NAHB Pushes for Solutions to Keep Homes Resilient and AffordableMarch 19th, 2021 by Editor
Housing production weakened in February as ongoing high material costs and interest rates continue to affect the housing industry. The U.S. Department of Housing and Urban Development and the U.S. Census Bureau report overall housing starts decreased 10.3% to a seasonally adjusted annual rate of 1.42 million units.
The 1.42 million starts is the number of housing units builders would begin if development kept this pace for the next 12 months. Within this overall number, single-family starts decreased 8.5% to a 1.04 million seasonally adjusted annual rate. The multifamily sector, which includes apartment buildings and condos, decreased 15.0% to a 381,000 pace.
“Despite strength in buyer traffic and lack of existing inventory, builders are slowing some production of single-family homes as lumber and other material costs, along with interest rates, continue to rise,” said Chuck Fowke, chairman of the National Association of Home Builders (NAHB) and a custom home builder from Tampa, Fla. “Shortages of lumber and other building materials, including appliances, are putting future construction expansion at risk.”
NAHB chief economist Robert Dietz spelled out the effects the shortages and other challenges are having on the public and the economy.
“While single-family starts for the first two months of the year are 6.4% higher than the first two months of 2020, there has been a 36% gain over the last 12 month of single-family homes permitted but not started as some projects have paused due to cost and availability of materials,” he said. “Single-family home building is forecasted to expand in 2021, but at a slower rate as housing affordability is challenged by higher mortgage rates and rising construction costs. The February winter storm Uri also held down home building in Texas and some neighboring states.”
Regionally, compared to January, combined single-family and multifamily starts are lower across three regions (39.5% in the Northeast, 34.9% in the Midwest and 9.7% lower in the South) and only went up in the West, with a 17.6% increase.
With those numbers falling and builder confidence down halfway through the current month, the NAHB has urged Congress to factor in housing affordability when seeking solutions to build more resilient communities that can withstand and recover from natural disasters.
Testifying before the House Transportation and Infrastructure Subcommittee on Economic Development, Public Buildings, and Emergency Management, Fowke said any efforts to improve or increase the efficiency or resiliency of the U.S. housing stock should focus on cost-effective, market-driven solutions.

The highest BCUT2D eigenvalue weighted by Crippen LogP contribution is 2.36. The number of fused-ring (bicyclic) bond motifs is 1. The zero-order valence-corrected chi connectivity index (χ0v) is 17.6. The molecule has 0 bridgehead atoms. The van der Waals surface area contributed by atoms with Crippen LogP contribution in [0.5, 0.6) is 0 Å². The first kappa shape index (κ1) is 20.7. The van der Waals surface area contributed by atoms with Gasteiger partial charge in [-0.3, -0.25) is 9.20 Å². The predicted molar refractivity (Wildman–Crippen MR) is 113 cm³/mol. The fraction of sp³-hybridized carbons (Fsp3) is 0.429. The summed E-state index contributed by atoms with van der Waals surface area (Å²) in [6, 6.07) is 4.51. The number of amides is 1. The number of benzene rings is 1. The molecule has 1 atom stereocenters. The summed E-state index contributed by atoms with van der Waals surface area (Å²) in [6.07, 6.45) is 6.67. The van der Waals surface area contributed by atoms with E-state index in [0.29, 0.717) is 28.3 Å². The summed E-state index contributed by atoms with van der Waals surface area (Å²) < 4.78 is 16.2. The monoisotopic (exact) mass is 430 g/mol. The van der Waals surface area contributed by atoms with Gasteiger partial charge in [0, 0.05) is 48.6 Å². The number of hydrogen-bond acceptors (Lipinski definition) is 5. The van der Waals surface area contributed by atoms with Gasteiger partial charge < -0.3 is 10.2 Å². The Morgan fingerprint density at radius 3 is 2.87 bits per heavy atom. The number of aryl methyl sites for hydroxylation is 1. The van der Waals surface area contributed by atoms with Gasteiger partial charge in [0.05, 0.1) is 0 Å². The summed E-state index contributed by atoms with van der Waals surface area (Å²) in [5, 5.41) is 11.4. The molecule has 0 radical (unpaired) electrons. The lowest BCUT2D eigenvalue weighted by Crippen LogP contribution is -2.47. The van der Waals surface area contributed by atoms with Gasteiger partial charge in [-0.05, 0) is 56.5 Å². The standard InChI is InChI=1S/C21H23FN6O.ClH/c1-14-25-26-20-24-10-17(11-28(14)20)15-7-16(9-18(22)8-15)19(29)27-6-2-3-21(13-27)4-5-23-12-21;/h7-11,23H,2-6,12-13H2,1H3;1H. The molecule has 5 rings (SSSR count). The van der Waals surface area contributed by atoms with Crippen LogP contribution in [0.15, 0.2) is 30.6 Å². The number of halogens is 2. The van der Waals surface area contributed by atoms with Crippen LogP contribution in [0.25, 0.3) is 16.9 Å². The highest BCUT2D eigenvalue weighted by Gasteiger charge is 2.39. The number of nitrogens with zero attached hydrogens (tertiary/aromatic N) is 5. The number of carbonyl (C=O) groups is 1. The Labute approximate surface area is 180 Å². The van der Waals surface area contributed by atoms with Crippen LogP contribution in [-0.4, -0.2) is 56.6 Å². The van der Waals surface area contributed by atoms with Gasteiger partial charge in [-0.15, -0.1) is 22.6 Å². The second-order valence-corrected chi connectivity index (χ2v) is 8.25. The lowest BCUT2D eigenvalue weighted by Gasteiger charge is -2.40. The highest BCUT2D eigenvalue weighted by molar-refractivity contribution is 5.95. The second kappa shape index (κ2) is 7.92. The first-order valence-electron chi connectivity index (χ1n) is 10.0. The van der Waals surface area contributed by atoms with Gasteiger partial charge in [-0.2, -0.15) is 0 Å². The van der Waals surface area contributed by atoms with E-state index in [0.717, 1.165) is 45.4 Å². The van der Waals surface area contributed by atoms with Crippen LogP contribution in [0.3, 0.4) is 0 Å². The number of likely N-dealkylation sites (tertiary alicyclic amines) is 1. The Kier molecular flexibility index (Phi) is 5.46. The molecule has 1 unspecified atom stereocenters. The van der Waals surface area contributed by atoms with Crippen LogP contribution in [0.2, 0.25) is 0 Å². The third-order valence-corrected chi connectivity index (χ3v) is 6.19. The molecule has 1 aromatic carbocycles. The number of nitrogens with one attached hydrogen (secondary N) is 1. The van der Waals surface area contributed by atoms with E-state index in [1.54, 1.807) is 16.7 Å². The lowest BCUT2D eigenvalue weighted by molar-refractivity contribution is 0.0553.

New homes built to modern codes are efficient, safe and resilient, which makes increasing code stringency on a tri-annual basis unnecessary, Fowke told lawmakers.
“Evidence from FEMA and others support this fact and demonstrate that modern building codes have been very effective in preventing the destruction of homes due to various storms, fires and earthquakes,” he said. “For example, after Hurricane Michael hit Mexico Beach, Fla., in 2018, studies showed that homes built post-2000 remained standing, while older homes did not.”
A full 130 million homes, out of the nation’s housing stock of 137 million, were built before 2010 and are not subject to the new building codes now in effect.
“Therefore, it is imperative that Congress focus on improving the older homes, structures and infrastructure that are less resilient to natural disasters,” said Fowke. “Federal incentives, tax credits, grants and other assistance programs would go a long way to facilitate and help fund the upgrades needed to ensure our homes and communities are ready for the future.”
He also stressed that state and local governments must retain authority over land use and their code adoption processes so they can continue to direct community development and implement the codes that best fit their jurisdictions.
“Model codes are intended to be flexible. What is best for Florida is not necessarily what is best for Nevada,” he noted. “Relying on existing building codes, heeding the expertise of state and local governments, focusing on improving the existing housing stock and providing incentives is the best way to encourage greater resiliency in the nation’s housing stock. This approach will mitigate the effects of future natural disasters and also preserve housing affordability for new and existing homes.”